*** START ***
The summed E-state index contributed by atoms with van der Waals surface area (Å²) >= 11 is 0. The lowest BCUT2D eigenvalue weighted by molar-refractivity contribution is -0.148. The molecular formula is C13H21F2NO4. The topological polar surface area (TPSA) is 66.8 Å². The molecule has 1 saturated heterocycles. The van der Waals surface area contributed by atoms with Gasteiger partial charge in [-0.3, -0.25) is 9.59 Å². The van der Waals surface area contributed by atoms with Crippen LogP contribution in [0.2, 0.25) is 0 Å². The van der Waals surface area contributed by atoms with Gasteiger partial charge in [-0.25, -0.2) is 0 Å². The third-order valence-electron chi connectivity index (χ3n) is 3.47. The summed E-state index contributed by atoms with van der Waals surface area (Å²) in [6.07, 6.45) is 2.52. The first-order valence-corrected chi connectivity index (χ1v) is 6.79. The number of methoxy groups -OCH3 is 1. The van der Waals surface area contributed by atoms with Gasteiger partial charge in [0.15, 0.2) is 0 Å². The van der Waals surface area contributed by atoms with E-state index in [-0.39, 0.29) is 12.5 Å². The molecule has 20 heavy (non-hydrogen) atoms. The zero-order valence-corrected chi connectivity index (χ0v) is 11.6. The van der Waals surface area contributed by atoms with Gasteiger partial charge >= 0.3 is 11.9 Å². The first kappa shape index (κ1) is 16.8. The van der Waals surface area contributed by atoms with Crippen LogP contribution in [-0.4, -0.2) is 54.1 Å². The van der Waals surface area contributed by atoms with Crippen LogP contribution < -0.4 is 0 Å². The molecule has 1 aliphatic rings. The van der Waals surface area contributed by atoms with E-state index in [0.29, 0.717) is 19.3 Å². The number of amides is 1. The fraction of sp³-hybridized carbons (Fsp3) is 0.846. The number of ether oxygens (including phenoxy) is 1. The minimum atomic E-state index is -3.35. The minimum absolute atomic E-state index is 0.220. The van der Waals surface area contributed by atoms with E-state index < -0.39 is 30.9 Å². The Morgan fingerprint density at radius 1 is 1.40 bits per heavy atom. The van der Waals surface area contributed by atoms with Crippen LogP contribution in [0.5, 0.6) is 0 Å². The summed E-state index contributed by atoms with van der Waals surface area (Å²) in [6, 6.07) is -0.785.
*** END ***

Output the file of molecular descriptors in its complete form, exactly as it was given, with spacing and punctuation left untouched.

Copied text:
The summed E-state index contributed by atoms with van der Waals surface area (Å²) >= 11 is 0. The lowest BCUT2D eigenvalue weighted by molar-refractivity contribution is -0.148. The molecular formula is C13H21F2NO4. The topological polar surface area (TPSA) is 66.8 Å². The molecule has 1 saturated heterocycles. The van der Waals surface area contributed by atoms with Gasteiger partial charge in [-0.3, -0.25) is 9.59 Å². The van der Waals surface area contributed by atoms with Crippen LogP contribution in [0.2, 0.25) is 0 Å². The van der Waals surface area contributed by atoms with Gasteiger partial charge in [-0.25, -0.2) is 0 Å². The third-order valence-electron chi connectivity index (χ3n) is 3.47. The summed E-state index contributed by atoms with van der Waals surface area (Å²) in [6.07, 6.45) is 2.52. The first-order valence-corrected chi connectivity index (χ1v) is 6.79. The number of methoxy groups -OCH3 is 1. The van der Waals surface area contributed by atoms with Gasteiger partial charge in [0.15, 0.2) is 0 Å². The van der Waals surface area contributed by atoms with E-state index in [-0.39, 0.29) is 12.5 Å². The molecule has 20 heavy (non-hydrogen) atoms. The zero-order valence-corrected chi connectivity index (χ0v) is 11.6. The van der Waals surface area contributed by atoms with Gasteiger partial charge >= 0.3 is 11.9 Å². The first kappa shape index (κ1) is 16.8. The van der Waals surface area contributed by atoms with Crippen LogP contribution in [-0.4, -0.2) is 54.1 Å². The van der Waals surface area contributed by atoms with Crippen LogP contribution < -0.4 is 0 Å². The molecule has 1 aliphatic rings. The van der Waals surface area contributed by atoms with E-state index in [0.29, 0.717) is 19.3 Å². The number of amides is 1. The fraction of sp³-hybridized carbons (Fsp3) is 0.846. The number of ether oxygens (including phenoxy) is 1. The minimum atomic E-state index is -3.35. The minimum absolute atomic E-state index is 0.220. The van der Waals surface area contributed by atoms with E-state index < -0.39 is 30.9 Å². The Morgan fingerprint density at radius 1 is 1.40 bits per heavy atom. The van der Waals surface area contributed by atoms with Crippen LogP contribution in [0.5, 0.6) is 0 Å². The summed E-state index contributed by atoms with van der Waals surface area (Å²) in [6, 6.07) is -0.785.